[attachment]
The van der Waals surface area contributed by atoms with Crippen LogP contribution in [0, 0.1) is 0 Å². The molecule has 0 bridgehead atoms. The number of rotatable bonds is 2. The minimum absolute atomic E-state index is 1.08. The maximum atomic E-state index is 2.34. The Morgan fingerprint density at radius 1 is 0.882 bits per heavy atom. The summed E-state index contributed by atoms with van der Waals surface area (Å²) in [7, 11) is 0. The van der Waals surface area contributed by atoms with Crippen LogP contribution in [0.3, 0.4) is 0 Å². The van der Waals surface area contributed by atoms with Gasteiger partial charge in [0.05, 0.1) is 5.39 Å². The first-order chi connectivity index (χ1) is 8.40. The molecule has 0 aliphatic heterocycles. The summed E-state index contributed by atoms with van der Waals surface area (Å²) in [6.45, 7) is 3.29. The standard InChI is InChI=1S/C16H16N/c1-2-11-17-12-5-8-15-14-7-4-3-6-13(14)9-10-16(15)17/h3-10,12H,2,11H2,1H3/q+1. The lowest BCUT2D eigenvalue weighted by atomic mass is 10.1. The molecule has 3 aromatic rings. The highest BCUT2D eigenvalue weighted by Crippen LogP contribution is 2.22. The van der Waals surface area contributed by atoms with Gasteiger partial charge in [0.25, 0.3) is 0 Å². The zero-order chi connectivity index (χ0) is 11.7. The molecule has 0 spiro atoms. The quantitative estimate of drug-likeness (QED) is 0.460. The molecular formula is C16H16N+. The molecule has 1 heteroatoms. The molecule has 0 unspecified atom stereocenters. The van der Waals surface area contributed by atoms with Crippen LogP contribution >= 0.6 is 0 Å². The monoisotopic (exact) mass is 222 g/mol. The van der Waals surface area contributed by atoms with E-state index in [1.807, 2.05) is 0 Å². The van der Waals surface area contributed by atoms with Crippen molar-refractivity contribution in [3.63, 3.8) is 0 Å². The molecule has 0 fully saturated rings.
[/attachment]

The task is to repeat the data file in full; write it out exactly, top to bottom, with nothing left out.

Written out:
The van der Waals surface area contributed by atoms with Crippen LogP contribution in [0, 0.1) is 0 Å². The molecule has 0 bridgehead atoms. The number of rotatable bonds is 2. The minimum absolute atomic E-state index is 1.08. The maximum atomic E-state index is 2.34. The Morgan fingerprint density at radius 1 is 0.882 bits per heavy atom. The summed E-state index contributed by atoms with van der Waals surface area (Å²) in [7, 11) is 0. The van der Waals surface area contributed by atoms with Crippen LogP contribution in [0.3, 0.4) is 0 Å². The van der Waals surface area contributed by atoms with Gasteiger partial charge in [0.05, 0.1) is 5.39 Å². The first-order chi connectivity index (χ1) is 8.40. The molecule has 0 aliphatic heterocycles. The summed E-state index contributed by atoms with van der Waals surface area (Å²) in [6.45, 7) is 3.29. The standard InChI is InChI=1S/C16H16N/c1-2-11-17-12-5-8-15-14-7-4-3-6-13(14)9-10-16(15)17/h3-10,12H,2,11H2,1H3/q+1. The lowest BCUT2D eigenvalue weighted by atomic mass is 10.1. The molecule has 3 aromatic rings. The highest BCUT2D eigenvalue weighted by Crippen LogP contribution is 2.22. The van der Waals surface area contributed by atoms with Gasteiger partial charge in [0.25, 0.3) is 0 Å². The zero-order chi connectivity index (χ0) is 11.7. The molecule has 0 spiro atoms. The quantitative estimate of drug-likeness (QED) is 0.460. The molecular formula is C16H16N+. The molecule has 1 heteroatoms. The molecule has 0 unspecified atom stereocenters. The van der Waals surface area contributed by atoms with Crippen LogP contribution >= 0.6 is 0 Å². The monoisotopic (exact) mass is 222 g/mol. The van der Waals surface area contributed by atoms with E-state index in [1.807, 2.05) is 0 Å². The van der Waals surface area contributed by atoms with Crippen molar-refractivity contribution in [3.63, 3.8) is 0 Å². The molecule has 0 fully saturated rings.